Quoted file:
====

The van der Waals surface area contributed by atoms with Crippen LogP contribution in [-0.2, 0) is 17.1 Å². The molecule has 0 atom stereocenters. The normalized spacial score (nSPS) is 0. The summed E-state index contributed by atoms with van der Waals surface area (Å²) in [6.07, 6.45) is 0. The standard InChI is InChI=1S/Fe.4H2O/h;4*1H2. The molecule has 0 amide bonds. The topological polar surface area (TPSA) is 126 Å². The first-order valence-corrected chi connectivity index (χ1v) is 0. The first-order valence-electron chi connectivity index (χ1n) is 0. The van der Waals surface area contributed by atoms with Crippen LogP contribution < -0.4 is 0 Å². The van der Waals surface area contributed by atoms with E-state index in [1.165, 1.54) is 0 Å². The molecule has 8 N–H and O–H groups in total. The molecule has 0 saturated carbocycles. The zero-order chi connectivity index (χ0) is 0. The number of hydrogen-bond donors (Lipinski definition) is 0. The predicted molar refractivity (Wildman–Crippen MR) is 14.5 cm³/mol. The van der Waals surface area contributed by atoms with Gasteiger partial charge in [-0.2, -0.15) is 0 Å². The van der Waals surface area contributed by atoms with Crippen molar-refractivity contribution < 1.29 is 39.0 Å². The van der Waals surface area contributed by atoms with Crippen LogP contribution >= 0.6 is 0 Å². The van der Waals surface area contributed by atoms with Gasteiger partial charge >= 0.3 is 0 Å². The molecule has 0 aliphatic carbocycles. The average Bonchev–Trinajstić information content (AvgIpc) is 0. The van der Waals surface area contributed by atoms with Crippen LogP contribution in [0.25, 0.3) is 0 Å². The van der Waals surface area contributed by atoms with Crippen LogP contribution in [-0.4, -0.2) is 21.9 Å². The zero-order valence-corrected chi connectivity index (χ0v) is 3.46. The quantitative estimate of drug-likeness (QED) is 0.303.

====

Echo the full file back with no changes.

The van der Waals surface area contributed by atoms with Crippen LogP contribution in [-0.2, 0) is 17.1 Å². The molecule has 0 atom stereocenters. The normalized spacial score (nSPS) is 0. The summed E-state index contributed by atoms with van der Waals surface area (Å²) in [6.07, 6.45) is 0. The standard InChI is InChI=1S/Fe.4H2O/h;4*1H2. The molecule has 0 amide bonds. The topological polar surface area (TPSA) is 126 Å². The first-order valence-corrected chi connectivity index (χ1v) is 0. The first-order valence-electron chi connectivity index (χ1n) is 0. The van der Waals surface area contributed by atoms with Crippen LogP contribution < -0.4 is 0 Å². The van der Waals surface area contributed by atoms with E-state index in [1.165, 1.54) is 0 Å². The molecule has 8 N–H and O–H groups in total. The molecule has 0 saturated carbocycles. The zero-order chi connectivity index (χ0) is 0. The number of hydrogen-bond donors (Lipinski definition) is 0. The predicted molar refractivity (Wildman–Crippen MR) is 14.5 cm³/mol. The van der Waals surface area contributed by atoms with Gasteiger partial charge in [-0.2, -0.15) is 0 Å². The van der Waals surface area contributed by atoms with Crippen molar-refractivity contribution < 1.29 is 39.0 Å². The van der Waals surface area contributed by atoms with Crippen LogP contribution >= 0.6 is 0 Å². The van der Waals surface area contributed by atoms with Gasteiger partial charge >= 0.3 is 0 Å². The molecule has 0 aliphatic carbocycles. The average Bonchev–Trinajstić information content (AvgIpc) is 0. The van der Waals surface area contributed by atoms with Crippen LogP contribution in [0.25, 0.3) is 0 Å². The van der Waals surface area contributed by atoms with Crippen LogP contribution in [-0.4, -0.2) is 21.9 Å². The zero-order valence-corrected chi connectivity index (χ0v) is 3.46. The quantitative estimate of drug-likeness (QED) is 0.303.